Technology has improved now to a point where the "perfect" camera for a wedding is now available. Nikon introduced the digital "D-700" which has the best of both worlds. The camera can be pushed up to high ISO settings to be able to produce images in a church with no flash. The quality is excellent! The camera uses a combination of a large sensor that matches a 35mm frame, and has low noise at high settings. This camera has "reached" 35mm film. Combined with software, amazing images can be made.
There are many advantages to take a "digital" image over film. There are many more creative images that can be made now, with digital. As an example, using this camera with "new technology" flash equipment, images can be taken very quickly at a wedding or event. There is no delay in writing images, and the flash recycles instantly. This results in the ability to shoot many frames to capture a bride and groom cutting the cake. The split second they smash cake can be recorder in many frames, in contrast to only several due to the film advance. Images can be captures as a tear comes from the eye of the bride as she hugs her dad as they dance (I have done it). Amazing candid images can be made as there is so much more control over the lighting due to new technology! The photographer still needs formal training in lighting and composition. By combining all of these benefits, the results are endless! Combining the two technologies can produce the most amazing wedding album you will ever see!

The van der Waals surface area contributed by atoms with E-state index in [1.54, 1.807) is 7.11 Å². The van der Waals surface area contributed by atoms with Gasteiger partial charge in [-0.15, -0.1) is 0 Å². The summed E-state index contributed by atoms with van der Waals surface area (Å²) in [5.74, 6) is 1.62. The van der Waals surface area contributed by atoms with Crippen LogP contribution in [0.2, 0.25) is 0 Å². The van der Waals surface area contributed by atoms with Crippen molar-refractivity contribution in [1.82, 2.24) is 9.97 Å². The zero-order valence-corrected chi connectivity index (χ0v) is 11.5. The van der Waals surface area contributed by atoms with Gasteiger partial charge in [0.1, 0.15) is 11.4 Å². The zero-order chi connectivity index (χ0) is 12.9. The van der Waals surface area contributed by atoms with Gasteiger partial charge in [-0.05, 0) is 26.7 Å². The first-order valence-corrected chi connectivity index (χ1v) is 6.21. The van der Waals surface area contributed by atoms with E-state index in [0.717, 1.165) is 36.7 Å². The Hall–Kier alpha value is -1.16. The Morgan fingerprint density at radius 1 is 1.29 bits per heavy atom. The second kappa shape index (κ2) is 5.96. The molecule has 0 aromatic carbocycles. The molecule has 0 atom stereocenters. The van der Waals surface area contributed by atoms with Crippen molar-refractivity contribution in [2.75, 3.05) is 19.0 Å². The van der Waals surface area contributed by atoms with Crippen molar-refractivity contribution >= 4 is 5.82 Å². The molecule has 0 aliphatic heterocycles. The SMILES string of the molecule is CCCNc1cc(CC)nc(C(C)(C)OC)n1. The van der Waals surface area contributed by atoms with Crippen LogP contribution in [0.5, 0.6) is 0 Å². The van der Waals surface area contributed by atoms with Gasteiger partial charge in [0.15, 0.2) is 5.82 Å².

There is also a problem of how long your prints will last. On a standard inkjet printer, it may not be long before it starts to fade. Compare this to photo paper, (processed in traditional photo chemicals) which has a rated life of up to 100 years or more. Another factor in printing digital is you must not only have the right inks, but the correct paper to match. Some papers will show noticeable fading in a short time. While improving, printer inks do not yet match the archival life offered by photographic paper. Comparing film and digital; both have reasonable archival expectations. The only difference is that film issues are very well documented (it’s been around over 100 years) where digital issues have only been around a very short time.
As you can now realize, we believe digital does have an important place in the wedding industry. We have a high demand for quality and want our work to last for many generations of your family. The day is approaching where the digital world, like color film and paper, are perfected, proven and are better than "film" technoligy.We will continue to offer film for weddings, which are a once in a lifetime event. If you have the budget, and can afford the cost of film combined with digital, you may find it a wise and beautiful investment for the lover of true art. Depending on the service, our photographic prints are made on real (Real Silver Halide Photographic Prints) photographic paper. All our "Event" priced prints, 10x12 or smaller are printed on photographic paper, processed in photo chemicals. Our "Portrait" priced prints, including enlargements, are all produced on photo paper.